However, for those who had the support of their service managers and peers, and were encouraged to utilize the formal support institutions in place, the suicide contemplation rate dropped by 66%!3
There’s a critical message in this study: Every agency needs to ensure their staff (paid or volunteer) has access to group critical incident stress management (CISM) sessions and an effective employee assistance program (EAP) so they can obtain counseling in a rapid and confidential manner. And they should be encouraged to participate in them.
The fact is, however, that many agencies, particularly volunteer agencies, either don’t have an EAP or the one they have isn’t effective because the affiliated counselors don’t understand the complexities and stressors involved in EMS. But there are solutions for that. Mitchell notes that services seeking a therapist who truly understands the demands and stressors in public safety can usually find one who is closely involved with their CISM program—therapists and psychologists who have learned over time and through extensive training and experience to understand and appreciate our problems.
Many agencies now have stress recognition and management as a high priority. The National Association of EMTs (NAEMT), the American Ambulance Association (AAA) and the International Association of Fire Fighters (IAFF) all have programs designed or under development to address this silent, apolitical epidemic.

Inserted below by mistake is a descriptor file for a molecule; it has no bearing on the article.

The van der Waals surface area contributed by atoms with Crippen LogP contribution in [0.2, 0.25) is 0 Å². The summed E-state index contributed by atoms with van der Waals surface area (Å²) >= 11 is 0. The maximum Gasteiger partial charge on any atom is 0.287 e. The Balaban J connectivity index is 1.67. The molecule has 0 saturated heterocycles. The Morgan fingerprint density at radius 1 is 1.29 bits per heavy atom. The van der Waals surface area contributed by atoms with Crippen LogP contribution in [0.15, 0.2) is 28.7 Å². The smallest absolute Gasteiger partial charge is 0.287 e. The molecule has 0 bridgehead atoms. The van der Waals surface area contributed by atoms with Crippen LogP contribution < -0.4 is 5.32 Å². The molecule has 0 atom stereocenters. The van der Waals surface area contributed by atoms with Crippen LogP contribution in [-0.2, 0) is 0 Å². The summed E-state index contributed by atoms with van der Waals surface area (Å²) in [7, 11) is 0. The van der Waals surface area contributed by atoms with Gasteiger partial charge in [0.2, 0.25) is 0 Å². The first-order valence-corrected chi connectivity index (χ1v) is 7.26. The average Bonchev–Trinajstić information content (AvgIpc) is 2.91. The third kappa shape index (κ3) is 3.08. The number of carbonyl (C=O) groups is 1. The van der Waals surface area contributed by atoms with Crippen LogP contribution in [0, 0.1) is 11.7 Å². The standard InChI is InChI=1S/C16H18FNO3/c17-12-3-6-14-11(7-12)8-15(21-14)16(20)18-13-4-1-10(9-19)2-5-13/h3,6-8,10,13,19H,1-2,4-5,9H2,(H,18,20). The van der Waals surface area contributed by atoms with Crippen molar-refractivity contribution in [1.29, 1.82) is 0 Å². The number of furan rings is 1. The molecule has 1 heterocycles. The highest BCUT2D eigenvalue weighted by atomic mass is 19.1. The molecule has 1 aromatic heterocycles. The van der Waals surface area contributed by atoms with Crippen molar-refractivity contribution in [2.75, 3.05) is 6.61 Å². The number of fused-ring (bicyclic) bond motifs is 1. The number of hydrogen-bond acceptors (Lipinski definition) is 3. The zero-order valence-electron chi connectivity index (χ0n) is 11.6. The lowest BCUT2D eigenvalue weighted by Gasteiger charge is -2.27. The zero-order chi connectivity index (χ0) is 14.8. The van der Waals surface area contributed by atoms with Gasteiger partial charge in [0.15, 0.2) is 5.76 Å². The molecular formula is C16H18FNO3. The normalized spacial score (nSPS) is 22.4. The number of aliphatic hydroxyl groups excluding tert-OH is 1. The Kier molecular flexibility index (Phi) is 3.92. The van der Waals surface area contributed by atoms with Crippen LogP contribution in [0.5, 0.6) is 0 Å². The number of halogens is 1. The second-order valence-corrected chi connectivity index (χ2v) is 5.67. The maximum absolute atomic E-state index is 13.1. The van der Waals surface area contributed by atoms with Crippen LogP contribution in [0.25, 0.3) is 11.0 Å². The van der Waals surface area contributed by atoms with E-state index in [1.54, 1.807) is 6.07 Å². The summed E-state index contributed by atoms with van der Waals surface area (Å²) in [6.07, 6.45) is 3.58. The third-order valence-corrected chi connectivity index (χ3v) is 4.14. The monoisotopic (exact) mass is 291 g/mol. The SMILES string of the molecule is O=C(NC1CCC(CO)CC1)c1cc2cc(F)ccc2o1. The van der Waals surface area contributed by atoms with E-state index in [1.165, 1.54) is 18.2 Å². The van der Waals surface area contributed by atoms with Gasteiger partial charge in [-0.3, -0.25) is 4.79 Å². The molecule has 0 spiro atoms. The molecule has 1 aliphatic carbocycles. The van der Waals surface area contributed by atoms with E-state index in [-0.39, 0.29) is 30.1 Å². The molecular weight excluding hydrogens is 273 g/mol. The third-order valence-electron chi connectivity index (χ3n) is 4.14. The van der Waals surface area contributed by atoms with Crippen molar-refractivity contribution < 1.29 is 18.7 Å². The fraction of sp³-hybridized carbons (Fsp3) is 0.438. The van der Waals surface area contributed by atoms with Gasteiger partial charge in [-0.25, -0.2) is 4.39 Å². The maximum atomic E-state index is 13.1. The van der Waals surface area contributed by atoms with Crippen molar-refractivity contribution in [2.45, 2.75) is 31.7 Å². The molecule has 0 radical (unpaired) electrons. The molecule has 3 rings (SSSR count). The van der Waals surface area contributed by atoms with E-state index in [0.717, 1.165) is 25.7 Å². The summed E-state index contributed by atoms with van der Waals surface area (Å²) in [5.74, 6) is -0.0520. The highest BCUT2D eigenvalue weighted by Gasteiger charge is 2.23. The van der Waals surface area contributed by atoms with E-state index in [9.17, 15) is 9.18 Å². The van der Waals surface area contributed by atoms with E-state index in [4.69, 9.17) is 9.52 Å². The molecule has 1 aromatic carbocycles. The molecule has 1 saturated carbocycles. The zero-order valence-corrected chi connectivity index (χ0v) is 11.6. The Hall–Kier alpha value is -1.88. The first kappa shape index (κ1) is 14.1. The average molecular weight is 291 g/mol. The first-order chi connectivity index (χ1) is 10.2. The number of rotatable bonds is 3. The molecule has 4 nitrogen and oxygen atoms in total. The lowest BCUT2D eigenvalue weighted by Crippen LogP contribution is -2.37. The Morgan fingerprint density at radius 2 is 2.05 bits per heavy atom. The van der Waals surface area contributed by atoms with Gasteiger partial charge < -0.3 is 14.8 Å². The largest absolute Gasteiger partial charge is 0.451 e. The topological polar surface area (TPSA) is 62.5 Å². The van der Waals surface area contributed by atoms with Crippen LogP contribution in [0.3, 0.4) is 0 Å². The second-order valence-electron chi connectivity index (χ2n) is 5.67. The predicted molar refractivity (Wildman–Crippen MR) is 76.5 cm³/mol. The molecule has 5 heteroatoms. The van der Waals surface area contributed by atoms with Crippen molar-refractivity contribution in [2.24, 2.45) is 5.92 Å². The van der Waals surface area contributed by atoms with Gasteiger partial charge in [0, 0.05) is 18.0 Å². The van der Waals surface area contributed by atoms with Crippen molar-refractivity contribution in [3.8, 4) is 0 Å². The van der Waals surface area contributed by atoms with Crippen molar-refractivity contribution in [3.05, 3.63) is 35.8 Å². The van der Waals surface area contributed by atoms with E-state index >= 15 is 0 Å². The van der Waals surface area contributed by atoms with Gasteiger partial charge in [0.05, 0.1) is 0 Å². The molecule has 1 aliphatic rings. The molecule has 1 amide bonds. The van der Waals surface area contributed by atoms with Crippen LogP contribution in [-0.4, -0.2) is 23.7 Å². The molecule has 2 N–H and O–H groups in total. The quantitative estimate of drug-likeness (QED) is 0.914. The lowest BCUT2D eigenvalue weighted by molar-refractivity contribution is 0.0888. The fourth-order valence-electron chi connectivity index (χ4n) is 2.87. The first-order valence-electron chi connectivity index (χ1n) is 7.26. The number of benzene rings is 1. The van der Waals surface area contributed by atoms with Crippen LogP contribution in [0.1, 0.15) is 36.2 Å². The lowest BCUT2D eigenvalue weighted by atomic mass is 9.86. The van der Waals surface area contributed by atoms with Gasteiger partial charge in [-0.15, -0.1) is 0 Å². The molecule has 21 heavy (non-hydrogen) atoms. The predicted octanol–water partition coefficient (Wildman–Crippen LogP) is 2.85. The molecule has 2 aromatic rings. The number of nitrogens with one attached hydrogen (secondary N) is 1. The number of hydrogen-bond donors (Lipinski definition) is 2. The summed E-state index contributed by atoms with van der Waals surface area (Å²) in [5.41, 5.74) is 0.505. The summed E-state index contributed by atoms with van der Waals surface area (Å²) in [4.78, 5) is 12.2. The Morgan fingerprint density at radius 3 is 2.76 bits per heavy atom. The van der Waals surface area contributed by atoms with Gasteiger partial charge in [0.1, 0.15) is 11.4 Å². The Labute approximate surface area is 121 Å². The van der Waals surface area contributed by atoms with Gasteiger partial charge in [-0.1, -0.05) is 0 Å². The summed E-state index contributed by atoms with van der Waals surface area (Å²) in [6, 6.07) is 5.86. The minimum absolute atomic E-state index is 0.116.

The IAFF has pilot programs underway offering advice to emergency responders on how to react to stress, such as an online, interactive behavioral health awareness course to help address the stigma surrounding these issues in the fire service.4,5 The course provides a basic overview of common behavioral health problems and available treatment options, information on balancing work and life stressors, and information on how to improve the behavioral health services offered in local departments.
In addition, the IAFF will soon launch a new peer support training program that gives members the knowledge and skills they need to implement and sustain an effective peer support team in their department.
In addition to excellence in advocacy, AAA membership now offers benefits never before available to many volunteer and moderate call volume EMS agencies. The AAA has expanded its membership categories (and rates), to enable volunteer agencies, municipal agencies, manufacturers, state associations and international services to join and receive important benefits such as CISM and an EAP.
These benefits include:
- Free access to a Ceridian LifeWorks EAP for EMS staff, including up to three free in-person counseling sessions per employee/volunteer member;
- Free CISD counseling should a traumatic event, active shooter, or staff death occur and a member service needs a team(s) from outside their region;
- Human Resources and operations toolkits covering workplace violence, suicide prevention, intercultural communication, and more;6
For information on AAA membership categories and rates, visit www.AAA.com.
NAEMT is also taking an active role in this area, bringing mental health resources to members to help them or their coworkers get the assistance they need, and supporting the Code Green Campaign.
Two weeks after the March 2014 suicide of a 25-year-old co-worker’s death, Ann Marie Farina, EMT-P, and a group of concerned EMS practitioners from Spokane, Wash., and around the country launched the Code Green Campaign to raise awareness and let those struggling with mental health issues know they aren’t alone. Code Green allows EMS practitioners to anonymously share their struggles with depression, substance abuse and anxiety.